Example login flow with multiple API Managers

  1. A user tries to log in to API Portal.
  2. API Portal sends a login request including the login credentials to all API Managers.
  3. API Manager finds the user in its user registry, and allows the user to log in.
  4. If a slave API Manager does not find the user, it triggers a specific policy that calls to the master API Manager to query for the user.
  5. If the master API Manager finds the user, it returns all the user parameters (name, email, organization) to the slave API Manager.
  6. The slave API Manager creates a session cookie for the user and returns that to API Portal along with the user's organization and APIs and applications in it.
  7. The user is logged in to API Portal .
  8. When the user is logged out, the session is destroyed on the slave API Managers.

After a successful login, the user can see APIs and applications assigned to the user's organization in all API Manager instances. For example, the user A belongs to organization X that has the following configurations on two API Managers:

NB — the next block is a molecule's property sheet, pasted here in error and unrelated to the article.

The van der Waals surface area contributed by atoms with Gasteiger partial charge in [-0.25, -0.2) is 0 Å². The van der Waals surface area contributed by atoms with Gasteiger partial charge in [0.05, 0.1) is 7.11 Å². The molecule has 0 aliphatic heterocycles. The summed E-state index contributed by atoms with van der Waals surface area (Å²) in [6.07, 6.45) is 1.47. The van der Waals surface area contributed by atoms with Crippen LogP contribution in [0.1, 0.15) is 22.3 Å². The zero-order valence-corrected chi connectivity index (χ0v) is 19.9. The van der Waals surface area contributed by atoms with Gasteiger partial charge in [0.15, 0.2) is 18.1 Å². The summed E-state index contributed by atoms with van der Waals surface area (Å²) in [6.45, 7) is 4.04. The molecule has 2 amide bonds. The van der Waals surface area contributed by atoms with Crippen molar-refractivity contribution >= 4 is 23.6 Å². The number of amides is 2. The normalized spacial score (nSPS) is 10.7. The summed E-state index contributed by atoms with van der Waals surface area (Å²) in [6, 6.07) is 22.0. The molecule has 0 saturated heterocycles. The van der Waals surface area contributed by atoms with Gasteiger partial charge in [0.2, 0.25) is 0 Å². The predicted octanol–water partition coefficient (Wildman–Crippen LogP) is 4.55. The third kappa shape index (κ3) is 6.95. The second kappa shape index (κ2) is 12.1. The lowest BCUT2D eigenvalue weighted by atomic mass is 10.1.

Master API Manager Slave API Manager
  • Organization X has application F that is shared with the user A.
  • Organization X has APIs C and D that are both assigned to application F.
  • Organization X has application Q that is shared with the user A.
  • Organization X has APIs G and H that are both assigned to application Q.

This means that when API Portal is connected to both API Managers, the user A sees the APIs C, D, G, and H listed in API Catalog, and applications F and Q on the Applications page. If API Portal was only connected to, say, master API Manager, the user A would see only APIs C and D, and application F.


Before you start, you must have the following:

  • All the API Manager instances are configured and running.
  • All the organizations are created on all API Managers. Ensure that the name of an organization is identical across all instances.
  • Users are created and assigned to organizations on the master API Manager.

For more details on installing and configuring API Manager, see the API Gateway Installation Guide and API Manager User Guide.